Hybrids are up to 21 times better than full EVs at reducing emissions, researchers claim

Emissions Analytics says ‘efficient deployment of available battery capacity’ is best way to reduce fleet emissions

Buying hybrid vehicles is a more efficient way of reducing CO2 emissions than getting a fully electric vehicle, according to an independent emissions-testing organisation.

It claims that full EVs are 21 times worse at reducing CO2 than mild hybrids, which use a small battery and electric motor to take the strain off an internal combustion engine (ICE), and 14 times worse than a hybrid such as the Toyota Prius, which can run a short distance on electric alone.

Emissions Analytics (EA) calculated the CO2 reduction per unit of battery size by dividing the carbon dioxide savings of a vehicle compared with a non-electrified model by the average battery capacity of each type of electrified vehicle.

It found that a battery-electric vehicle saved just 3.5g/km of CO2 per kWh of battery capacity, compared with 73.9 for mild hybrids and 50.5 for full hybrids.

There is currently a scarcity of lithium-ion batteries of a high enough quality for all-electric vehicles, which is causing a huge backlog and leaving customers waiting more than 12 months for vehicles to be delivered in some cases.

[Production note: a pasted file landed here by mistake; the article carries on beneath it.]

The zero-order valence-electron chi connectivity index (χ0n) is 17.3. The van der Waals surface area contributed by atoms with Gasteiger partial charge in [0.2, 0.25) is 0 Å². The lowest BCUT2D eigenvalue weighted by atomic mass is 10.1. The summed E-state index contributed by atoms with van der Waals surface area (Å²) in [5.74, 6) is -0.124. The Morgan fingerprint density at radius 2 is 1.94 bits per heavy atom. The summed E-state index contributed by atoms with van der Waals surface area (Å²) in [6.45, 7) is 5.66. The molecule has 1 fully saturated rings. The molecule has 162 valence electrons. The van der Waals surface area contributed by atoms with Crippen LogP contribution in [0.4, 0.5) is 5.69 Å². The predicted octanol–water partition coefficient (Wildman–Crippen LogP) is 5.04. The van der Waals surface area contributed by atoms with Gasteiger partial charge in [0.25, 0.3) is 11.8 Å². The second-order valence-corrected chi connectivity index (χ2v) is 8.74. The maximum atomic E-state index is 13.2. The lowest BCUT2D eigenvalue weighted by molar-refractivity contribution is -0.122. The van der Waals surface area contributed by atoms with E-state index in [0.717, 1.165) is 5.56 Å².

EA says that because of this, encouraging motorists into electrified hybrids that use smaller batteries is a more efficient way of reducing global CO2 emissions.

In a report, it says: “As cumulative CO2 emissions are important for climate change – due to the long life of the gas in the atmosphere – a smaller reduction per vehicle now, but across many more hybrid vehicles, would eliminate a far greater volume of CO2 than applying the scarce battery resource to a smaller number of EVs.”

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